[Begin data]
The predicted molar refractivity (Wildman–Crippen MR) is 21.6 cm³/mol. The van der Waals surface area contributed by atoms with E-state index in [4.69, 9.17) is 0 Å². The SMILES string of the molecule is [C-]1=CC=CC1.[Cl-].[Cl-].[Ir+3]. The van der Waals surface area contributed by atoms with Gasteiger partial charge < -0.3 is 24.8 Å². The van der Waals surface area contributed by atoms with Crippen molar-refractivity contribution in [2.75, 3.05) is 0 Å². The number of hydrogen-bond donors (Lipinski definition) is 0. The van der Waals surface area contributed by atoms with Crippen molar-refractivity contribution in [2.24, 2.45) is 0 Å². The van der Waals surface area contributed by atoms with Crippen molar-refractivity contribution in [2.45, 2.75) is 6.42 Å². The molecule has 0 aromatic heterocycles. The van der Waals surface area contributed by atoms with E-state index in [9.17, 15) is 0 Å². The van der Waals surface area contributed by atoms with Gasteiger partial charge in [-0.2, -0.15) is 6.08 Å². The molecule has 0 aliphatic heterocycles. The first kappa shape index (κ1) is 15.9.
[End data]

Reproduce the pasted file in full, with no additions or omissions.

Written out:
The predicted molar refractivity (Wildman–Crippen MR) is 21.6 cm³/mol. The van der Waals surface area contributed by atoms with E-state index in [4.69, 9.17) is 0 Å². The SMILES string of the molecule is [C-]1=CC=CC1.[Cl-].[Cl-].[Ir+3]. The van der Waals surface area contributed by atoms with Gasteiger partial charge < -0.3 is 24.8 Å². The van der Waals surface area contributed by atoms with Crippen molar-refractivity contribution in [2.75, 3.05) is 0 Å². The number of hydrogen-bond donors (Lipinski definition) is 0. The van der Waals surface area contributed by atoms with Crippen molar-refractivity contribution in [2.24, 2.45) is 0 Å². The van der Waals surface area contributed by atoms with Crippen molar-refractivity contribution in [2.45, 2.75) is 6.42 Å². The molecule has 0 aromatic heterocycles. The van der Waals surface area contributed by atoms with E-state index in [9.17, 15) is 0 Å². The van der Waals surface area contributed by atoms with Gasteiger partial charge in [-0.2, -0.15) is 6.08 Å². The molecule has 0 aliphatic heterocycles. The first kappa shape index (κ1) is 15.9.